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Old 10th May 2019, 17.22:27   #626-0 (permalink)
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Default Re: The sad case of a founding members and player of Wrexham Football Club (Massive history thread!)

Originally Posted by eastsussexred View Post
As confirmed by Alfred Neobard Palmer, Richard Williams (the brother of the first Sir Watkin Williams Wynn) lived at the property known as The Crispin, on Crispin Lane, during the 1730's. He would later become an MP for Flint and he also inherited the Penbedw Estate (Nannerch).
Ogilbys Road map of 1675 (previously attached) had shown that The Crispin was a substantial property in the region, at least on par with Plas Coch, but the entire area had previously been named after the Crispin, including the land that The Racecourse was built on, as shown on the map from 1793-95 (attached).
Richard Williams of Penbedw died at Oswestry in 1759, but an artcle in the Shrewsbury Chronicle of 1774 (attached) confirmed that he had been a breeder of hunt and race horses 'The above mare was called Vendecea and bred by the late Richard Williams Esq of Penbedw' and that he was still being credited with his stud, some 15 years after his death.
The property known as The Crispin was known to still have stables in the mid 19th Century, when it was demolished, but Richard Williams occupancy of the the property during the 1730's also makes it likely that he was breeding horses on Crispin Lane, as he was a man of means; landed gentry who was a member of the two most powerful and wealthy families in Wales (the Williams's and the Wynn's). When added to this, the fact that The London Evening Post were advertising The Wrexham Races on the 'new Course' in 1739, while Richard Williams lived at The Crispin, and the William's Wynn's were promoting the races, then it seems probable that it was Richard Williams who bought horseracing to those fields off Crispin Lane, some 70 years before Sir Watkin Williams Wynn (5th Bart) was credited with building Y Cae Ras.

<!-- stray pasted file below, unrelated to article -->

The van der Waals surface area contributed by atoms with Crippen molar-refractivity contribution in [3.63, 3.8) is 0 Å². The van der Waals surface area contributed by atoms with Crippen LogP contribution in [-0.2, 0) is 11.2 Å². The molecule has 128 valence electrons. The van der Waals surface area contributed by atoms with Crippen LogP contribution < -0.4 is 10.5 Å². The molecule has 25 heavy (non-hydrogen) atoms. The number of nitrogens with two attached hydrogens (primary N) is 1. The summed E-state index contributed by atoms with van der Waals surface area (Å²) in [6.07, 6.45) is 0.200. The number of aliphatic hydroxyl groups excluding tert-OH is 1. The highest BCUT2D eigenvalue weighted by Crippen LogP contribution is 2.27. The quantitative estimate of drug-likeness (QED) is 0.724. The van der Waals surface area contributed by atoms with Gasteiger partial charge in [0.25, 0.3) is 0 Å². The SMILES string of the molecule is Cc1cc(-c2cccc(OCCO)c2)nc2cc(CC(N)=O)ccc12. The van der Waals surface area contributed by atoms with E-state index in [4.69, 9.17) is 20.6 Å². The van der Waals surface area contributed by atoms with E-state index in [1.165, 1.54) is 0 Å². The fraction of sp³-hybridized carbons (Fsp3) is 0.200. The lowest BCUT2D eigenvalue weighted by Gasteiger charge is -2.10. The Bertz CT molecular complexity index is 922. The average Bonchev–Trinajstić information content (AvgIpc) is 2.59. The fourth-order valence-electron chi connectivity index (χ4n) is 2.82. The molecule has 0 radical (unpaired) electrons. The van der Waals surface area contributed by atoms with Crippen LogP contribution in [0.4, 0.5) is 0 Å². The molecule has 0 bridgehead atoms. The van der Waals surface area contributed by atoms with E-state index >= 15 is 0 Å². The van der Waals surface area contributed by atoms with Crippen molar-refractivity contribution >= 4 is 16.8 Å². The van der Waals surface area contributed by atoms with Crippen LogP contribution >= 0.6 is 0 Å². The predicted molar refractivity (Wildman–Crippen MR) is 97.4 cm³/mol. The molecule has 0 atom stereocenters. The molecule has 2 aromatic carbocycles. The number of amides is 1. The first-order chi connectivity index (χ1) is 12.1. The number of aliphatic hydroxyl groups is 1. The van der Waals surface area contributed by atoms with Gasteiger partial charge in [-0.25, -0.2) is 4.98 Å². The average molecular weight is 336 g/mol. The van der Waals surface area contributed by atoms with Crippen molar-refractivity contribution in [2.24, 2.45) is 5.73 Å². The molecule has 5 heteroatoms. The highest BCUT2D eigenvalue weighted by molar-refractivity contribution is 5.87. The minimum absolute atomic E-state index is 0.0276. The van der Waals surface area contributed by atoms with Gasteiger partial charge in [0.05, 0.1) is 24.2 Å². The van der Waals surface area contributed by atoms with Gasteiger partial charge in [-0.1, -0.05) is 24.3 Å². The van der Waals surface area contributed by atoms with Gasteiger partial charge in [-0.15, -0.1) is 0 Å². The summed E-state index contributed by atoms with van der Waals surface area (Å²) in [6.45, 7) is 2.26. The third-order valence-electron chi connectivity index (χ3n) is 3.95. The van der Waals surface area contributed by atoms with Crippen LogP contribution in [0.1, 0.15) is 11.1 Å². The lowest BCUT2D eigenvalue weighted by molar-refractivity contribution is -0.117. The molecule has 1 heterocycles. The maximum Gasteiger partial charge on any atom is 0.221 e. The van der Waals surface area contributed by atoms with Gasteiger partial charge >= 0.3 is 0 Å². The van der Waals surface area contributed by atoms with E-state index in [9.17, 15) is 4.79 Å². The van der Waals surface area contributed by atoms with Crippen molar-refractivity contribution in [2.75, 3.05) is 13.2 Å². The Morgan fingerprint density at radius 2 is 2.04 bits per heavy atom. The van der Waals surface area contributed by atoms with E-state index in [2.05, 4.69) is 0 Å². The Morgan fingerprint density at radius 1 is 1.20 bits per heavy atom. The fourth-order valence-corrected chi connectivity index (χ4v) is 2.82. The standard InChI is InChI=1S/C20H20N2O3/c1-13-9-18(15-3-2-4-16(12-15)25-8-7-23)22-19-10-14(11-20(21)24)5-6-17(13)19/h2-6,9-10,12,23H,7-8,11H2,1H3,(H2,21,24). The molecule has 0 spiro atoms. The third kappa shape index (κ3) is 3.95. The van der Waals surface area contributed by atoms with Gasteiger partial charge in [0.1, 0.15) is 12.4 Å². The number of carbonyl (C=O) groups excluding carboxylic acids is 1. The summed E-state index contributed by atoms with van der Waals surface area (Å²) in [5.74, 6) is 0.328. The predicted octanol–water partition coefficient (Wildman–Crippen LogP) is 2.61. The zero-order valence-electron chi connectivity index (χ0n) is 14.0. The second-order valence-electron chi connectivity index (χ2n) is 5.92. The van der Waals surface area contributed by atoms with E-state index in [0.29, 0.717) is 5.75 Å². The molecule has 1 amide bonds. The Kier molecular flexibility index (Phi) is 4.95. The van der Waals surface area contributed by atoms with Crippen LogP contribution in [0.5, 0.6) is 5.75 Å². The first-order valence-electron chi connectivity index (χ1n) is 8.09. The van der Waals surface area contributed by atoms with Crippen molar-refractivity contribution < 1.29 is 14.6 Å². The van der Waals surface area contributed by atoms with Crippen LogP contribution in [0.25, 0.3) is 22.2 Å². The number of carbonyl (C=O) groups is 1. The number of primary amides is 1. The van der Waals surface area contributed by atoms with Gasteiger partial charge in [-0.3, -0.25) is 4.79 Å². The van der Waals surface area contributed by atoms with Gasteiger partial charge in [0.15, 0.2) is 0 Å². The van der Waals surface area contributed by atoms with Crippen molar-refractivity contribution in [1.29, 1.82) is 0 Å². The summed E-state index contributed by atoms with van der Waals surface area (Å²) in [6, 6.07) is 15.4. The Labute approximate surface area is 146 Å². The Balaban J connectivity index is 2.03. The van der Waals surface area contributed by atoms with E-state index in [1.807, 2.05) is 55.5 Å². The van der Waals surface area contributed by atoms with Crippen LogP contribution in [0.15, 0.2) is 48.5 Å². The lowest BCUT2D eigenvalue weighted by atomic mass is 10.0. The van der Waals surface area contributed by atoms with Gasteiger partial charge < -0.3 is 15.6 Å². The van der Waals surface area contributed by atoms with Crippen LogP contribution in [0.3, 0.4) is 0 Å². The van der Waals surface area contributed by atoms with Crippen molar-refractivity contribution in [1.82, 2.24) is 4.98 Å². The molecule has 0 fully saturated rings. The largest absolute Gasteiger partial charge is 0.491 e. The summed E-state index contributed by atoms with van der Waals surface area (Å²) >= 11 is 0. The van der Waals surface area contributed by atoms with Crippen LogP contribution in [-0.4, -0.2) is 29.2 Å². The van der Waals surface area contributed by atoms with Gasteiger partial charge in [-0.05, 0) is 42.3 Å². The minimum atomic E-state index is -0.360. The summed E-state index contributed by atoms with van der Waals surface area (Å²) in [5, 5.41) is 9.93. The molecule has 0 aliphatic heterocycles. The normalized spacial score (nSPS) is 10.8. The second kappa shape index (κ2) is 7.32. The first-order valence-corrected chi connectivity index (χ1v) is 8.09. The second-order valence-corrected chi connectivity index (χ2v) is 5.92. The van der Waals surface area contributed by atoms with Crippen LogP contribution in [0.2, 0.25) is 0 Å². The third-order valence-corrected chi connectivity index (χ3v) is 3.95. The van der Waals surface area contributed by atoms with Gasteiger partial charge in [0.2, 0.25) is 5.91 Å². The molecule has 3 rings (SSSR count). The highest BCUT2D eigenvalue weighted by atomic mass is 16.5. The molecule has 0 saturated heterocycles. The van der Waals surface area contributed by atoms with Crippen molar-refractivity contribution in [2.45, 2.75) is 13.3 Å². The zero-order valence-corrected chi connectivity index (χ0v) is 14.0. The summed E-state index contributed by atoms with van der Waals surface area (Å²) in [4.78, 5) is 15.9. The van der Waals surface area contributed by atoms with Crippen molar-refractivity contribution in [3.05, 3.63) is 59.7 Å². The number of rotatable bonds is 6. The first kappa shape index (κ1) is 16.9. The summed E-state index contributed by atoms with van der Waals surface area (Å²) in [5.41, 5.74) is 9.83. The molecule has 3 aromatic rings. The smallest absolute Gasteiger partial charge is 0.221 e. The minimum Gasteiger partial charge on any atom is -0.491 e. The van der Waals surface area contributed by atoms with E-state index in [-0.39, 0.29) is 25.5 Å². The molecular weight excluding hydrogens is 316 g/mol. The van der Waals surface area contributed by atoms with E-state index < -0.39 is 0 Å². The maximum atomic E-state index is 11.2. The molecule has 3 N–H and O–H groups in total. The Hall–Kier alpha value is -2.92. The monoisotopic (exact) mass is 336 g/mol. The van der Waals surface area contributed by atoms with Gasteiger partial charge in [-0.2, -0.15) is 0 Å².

As previously corrected in an earlier post, it was not Richard Williams who lived at The Crispin in the 1730’s, but the other brother of the first Sir Watkin Williams Wynn- Robert Williams of Erbistock.
Like all of the brothers, Robert Williams (1695-1763) was a man of means, who had been born into one of the wealthiest families in Wales. He was the owner of Erbistock Hall and was elected MP for Montgomeryshire (1741-42 and 1742-47) as well as receiving the title of The Recorder of Oswestry.
Alfred Neobard Palmer stated that Robert Williams lived at The Crispin from 1731 ‘and for a few years after’ although he must have leased the property, as Palmer also reported that The Crispin had been owned by the Ambrose Lewis family since at least 1704 until the year 1820. This begs the question as to why Robert Williams would lease, and live in a property on Crispin Lane, when he himself owned Erbistock Hall and other substantial estates in the region, while his family were also the largest landowners in Wales?